If, by innovation we mean, and this is where I think it plays a role in that it can operate as an agent of change in how we ask and frame our questions.

If it can alter our perspectives allowing us to look at these dilemmas as the results of political, economic, global, competitive, prosperous, progressive acts, in short - frameworks for existence, I would say that we cannot have innovation from these perspectives, for they taint the very nature of the problem space we find ourselves in.

And although we may need to channel the solutions through these frameworks – the answers will not come about as a result of them.

If we ask what drives science and tech to ask the questions that it asks, we might not like the answers that we get. The ethical debates seem and are detached from the actual work that goes on.

What drives science and technology and their research agendas has been for the most part an economical and industrial motive force – legitimized through concepts that measure the worth of a research question from a monetary, return on investment perspective. The “monetization of innovation”, which is of pressing import to researchers, to industry and to funding agencies, presents us with an ultimate dilemma and a paradox in the face of the question, “is there such a thing as sustainable innovation?”

We are involved in a system that is itself culpable, and as the architects of such a system, we are inextricably linked, and yet almost unable to escape or detach our selves and our practices, as individuals and as a society from it.

A system that places the onus on innovation, through science and technology, and not us, as human beings, as in what we do, as a way forward, in light of the deleterious effects we are having on the environment – is in my regard not sustainable.

How can we be sustainable, or even advocate for sustainability, while at the same time continue our consumptive practices – all the while knowing that there is a whole mechanized, geopolitical, geospatial, global economic structure in place that guarantees us a standardized way of living, for some of us more comfortable than others, and for many just downright miserable?

When we think of dependence we usually envision the other, and pay little attention to how dependant we truly are to that system. We are in it and part of it, as McLuhan would say the fish in the water doesn’t realize it is in the water until it is plucked from it. What we have is a culture of dependants. Yet we are not ready to acknowledge that completely. The dilemma seems too big for us to handle.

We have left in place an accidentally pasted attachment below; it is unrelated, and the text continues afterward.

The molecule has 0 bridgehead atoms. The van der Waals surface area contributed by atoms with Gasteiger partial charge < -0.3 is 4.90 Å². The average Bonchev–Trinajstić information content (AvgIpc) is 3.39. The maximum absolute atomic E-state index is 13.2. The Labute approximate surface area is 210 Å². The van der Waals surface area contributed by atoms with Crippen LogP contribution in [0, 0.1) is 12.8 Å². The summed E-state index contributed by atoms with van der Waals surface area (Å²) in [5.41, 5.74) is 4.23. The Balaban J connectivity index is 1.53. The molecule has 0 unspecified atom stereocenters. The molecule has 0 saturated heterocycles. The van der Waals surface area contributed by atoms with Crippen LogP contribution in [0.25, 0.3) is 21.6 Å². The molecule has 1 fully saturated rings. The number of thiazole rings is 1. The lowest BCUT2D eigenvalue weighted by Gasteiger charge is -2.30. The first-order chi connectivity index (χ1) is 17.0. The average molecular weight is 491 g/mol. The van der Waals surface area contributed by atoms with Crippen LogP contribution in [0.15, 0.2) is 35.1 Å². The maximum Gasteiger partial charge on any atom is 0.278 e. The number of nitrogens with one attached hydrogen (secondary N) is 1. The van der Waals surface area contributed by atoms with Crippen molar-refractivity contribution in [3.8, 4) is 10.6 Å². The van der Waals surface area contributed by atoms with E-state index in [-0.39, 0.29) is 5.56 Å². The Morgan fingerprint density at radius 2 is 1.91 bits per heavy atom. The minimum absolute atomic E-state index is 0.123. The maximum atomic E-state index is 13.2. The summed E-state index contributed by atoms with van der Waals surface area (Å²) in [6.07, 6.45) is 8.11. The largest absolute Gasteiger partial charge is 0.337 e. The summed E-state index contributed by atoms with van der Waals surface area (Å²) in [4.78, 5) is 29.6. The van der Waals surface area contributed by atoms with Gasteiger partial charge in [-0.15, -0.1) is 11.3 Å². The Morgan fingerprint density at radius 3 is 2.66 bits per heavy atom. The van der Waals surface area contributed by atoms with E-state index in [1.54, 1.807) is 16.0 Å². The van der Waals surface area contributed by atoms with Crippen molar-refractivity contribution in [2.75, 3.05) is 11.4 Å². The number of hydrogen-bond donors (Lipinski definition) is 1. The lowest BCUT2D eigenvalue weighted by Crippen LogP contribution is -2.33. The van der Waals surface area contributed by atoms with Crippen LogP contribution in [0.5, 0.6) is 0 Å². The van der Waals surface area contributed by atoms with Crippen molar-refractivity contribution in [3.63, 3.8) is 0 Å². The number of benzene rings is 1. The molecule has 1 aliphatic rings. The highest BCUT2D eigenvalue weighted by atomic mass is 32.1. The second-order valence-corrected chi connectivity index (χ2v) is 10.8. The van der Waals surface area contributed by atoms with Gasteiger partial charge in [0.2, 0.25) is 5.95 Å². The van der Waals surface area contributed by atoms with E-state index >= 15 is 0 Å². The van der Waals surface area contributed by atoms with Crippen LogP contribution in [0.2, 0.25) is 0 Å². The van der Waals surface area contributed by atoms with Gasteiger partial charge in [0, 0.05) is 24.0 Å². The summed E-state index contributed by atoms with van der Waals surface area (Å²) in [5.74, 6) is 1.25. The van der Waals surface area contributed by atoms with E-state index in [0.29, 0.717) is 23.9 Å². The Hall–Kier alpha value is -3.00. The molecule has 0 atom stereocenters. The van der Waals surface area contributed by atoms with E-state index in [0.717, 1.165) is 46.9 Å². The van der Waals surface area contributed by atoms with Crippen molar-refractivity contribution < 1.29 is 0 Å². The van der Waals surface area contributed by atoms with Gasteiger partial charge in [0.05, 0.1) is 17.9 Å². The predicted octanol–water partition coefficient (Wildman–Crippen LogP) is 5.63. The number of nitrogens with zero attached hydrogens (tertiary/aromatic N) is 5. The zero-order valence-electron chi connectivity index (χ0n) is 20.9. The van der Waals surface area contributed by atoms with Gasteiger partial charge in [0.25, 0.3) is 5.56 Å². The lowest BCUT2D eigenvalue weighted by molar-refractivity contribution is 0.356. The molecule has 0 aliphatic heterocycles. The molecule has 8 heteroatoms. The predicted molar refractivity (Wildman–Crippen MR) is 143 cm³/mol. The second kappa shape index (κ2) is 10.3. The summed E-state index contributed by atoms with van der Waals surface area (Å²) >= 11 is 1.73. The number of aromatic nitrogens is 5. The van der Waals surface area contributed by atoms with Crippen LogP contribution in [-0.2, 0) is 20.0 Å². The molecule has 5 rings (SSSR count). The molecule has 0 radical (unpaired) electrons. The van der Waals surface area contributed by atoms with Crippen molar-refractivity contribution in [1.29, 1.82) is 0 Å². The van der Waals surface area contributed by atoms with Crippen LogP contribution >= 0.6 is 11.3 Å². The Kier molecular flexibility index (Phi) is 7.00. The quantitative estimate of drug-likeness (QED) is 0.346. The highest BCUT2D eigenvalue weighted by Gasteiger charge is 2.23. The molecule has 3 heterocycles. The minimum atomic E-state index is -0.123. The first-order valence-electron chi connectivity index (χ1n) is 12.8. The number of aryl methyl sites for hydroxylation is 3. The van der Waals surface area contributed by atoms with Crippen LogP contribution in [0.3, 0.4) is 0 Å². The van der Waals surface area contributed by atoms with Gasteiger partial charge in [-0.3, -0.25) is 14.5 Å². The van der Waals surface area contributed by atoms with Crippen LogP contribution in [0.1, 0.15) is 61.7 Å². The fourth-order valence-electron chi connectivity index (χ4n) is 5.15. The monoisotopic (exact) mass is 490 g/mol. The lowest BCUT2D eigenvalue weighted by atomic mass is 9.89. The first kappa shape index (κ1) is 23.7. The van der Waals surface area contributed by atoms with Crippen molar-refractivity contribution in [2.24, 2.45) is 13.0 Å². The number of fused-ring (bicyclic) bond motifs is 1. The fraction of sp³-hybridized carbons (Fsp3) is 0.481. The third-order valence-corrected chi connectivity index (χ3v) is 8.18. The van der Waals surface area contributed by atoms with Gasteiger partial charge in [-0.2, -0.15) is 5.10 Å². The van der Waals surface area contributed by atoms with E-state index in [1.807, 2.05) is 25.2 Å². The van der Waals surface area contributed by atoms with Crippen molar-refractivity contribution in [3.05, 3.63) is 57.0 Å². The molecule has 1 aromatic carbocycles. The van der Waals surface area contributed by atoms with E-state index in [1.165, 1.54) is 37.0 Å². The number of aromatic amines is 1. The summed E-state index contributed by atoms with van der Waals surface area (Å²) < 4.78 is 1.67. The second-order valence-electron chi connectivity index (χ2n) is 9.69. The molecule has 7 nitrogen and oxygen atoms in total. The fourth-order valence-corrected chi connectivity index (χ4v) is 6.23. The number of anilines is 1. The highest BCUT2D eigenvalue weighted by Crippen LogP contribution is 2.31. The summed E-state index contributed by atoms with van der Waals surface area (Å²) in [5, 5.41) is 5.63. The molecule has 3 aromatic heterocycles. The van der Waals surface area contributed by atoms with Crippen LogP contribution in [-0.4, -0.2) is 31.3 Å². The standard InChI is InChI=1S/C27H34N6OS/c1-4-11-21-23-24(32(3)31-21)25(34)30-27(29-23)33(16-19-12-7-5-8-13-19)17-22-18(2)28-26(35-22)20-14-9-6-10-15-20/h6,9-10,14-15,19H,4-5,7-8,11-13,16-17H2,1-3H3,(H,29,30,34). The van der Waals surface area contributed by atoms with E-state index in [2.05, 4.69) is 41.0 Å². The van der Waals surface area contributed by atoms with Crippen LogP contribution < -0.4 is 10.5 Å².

As an example we do not hunt and gather anymore – we have subcontracted that out to a complex whose totality we cannot grasp equally, one that we only seem to see in slivers at a time, the end product of which is the superstore. This is how modern Homo sapiens hunt and gather.

How can we reunite with nature, back to the source, so to speak metaphorically, as a way to help inform our forages into science and technology?

I think it is an extremely difficult time we find ourselves in given all the competing interests, and the starting point from which we find ourselves currently in, to come up with the proper questions, and to deliver on them for ourselves and future generations.

And that is why I believe that the answers do not lie in technology or in science or in politics and policy, but in our ethics and values. In our essential knowings of what is right and wrong, of what it fair and unfair, of what is just and unjust. These are not stupid concepts. They are grounded in our human natures, as a part of nature and not separate from it. And they can guide us in how we should act.

To end, I would dismiss the proposition that a colleague once stated, “that I only drink out of this paper cup to relieve my guilt.” (as opposed to a polystyrene cup) I would say that in these littlest of gestures lie the seeds from which to sow our ethical imaginations.

How do I want to be remembered by future generations? How would I want to be remembered by my grandchildren’s children, and their children?

As a good ancestor.

A culture of competition through innovation has inevitably commissioned science and technology as its exemplar delegate. To the point that now they inform through the questions they pursue the very nature of the culture itself.

There have however been cultures in our past that did not have a culture of competition as its foundational framework – e.g. political, social, cultural. The Egyptians for example had a civilization that lasted for over 3000 years, and like the Egyptians, dynasty China under the rule of an emperor, in Egypt’s case the Pharaoh, the pressures of competition were not paramount, to progress or success. Case and point, in the “The Evolution of Technology”, George Basalla makes the point that Dynasty China invented gunpowder, the compass, and the printing press, and yet it was the competitive climate of Western Europe (15th century) that catapulted these inventions into “innovations” with ever-successional improvements, and thus the need to innovate in order to compete and to survive.

I don’t propose to know the answers, but what I do propose is that we need new ways of thinking about the problem, not from a techno-scientific point of view, but from a thinking point of view. It is about how we choose and will choose to live in this world.

Building a culture from the ground up, salvation is through the mind.